> That "ennui" is the surest sign that I'm on the right
      > track. Wisdom is a measure of what we've lost. It's
      > like being blind while standing in front of the
      > greatest possible beauty and having someone with
      > touretts and a cleft palate describing it to you.
      > I think Satan is wiser than God; after all, he's
      > known both heaven and Hell, whereas God hasn't. Maybe
      > that's why the gnostics known as the Ophites venerated
      > the serpent: the tempter offered Adam and Eve
      > knowledge of what it means to lose paradise. We, too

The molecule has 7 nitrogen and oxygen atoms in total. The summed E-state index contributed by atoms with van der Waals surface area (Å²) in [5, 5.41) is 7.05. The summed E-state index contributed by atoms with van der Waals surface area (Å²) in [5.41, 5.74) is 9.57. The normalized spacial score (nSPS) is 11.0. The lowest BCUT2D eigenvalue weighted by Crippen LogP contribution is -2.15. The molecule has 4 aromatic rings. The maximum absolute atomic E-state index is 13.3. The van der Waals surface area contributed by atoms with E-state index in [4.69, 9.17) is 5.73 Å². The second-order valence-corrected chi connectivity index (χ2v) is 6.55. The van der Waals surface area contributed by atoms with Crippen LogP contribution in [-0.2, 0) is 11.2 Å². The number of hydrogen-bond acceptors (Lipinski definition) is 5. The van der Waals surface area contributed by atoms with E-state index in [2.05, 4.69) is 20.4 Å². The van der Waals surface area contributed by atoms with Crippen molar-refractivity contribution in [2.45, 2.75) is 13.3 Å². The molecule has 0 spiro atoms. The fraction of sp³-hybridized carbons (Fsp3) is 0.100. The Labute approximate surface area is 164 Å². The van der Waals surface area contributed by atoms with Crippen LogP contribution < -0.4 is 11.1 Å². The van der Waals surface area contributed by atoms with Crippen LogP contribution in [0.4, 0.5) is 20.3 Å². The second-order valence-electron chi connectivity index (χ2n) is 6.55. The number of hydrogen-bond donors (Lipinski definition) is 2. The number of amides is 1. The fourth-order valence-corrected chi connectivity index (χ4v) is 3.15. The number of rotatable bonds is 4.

> lose paradise the moment we try to describe it. I've
      > always been put off by Christians who anticipate
      > Heaven. They want a perfection to which we can't
      > return. I believe that, once the "elect" return to the
      > pleroma, they don't know they've arrived. It's like a
      > drop of water dissolving into the ocean: it's no
      > longer a drop of water.
      > To me, the gnostics were more honest than the
      > "orthodox" church, whether they knew it, or not. They
      > implicitly realized that "anticipating" and
      > "having" must ultimately be severed. We might know
      > that we'll be saved; we just can't know when it
      > happens. The "knowing" part of me and the rest of me
      > get seperated at death. Just as I didn't know myself
      > before birth, I won't know myself after death. I find
      > this to be oddly comforting: being and becoming
      > congeal
      > in the grave just as they did in the womb. This is
      > what gnosticism means to me.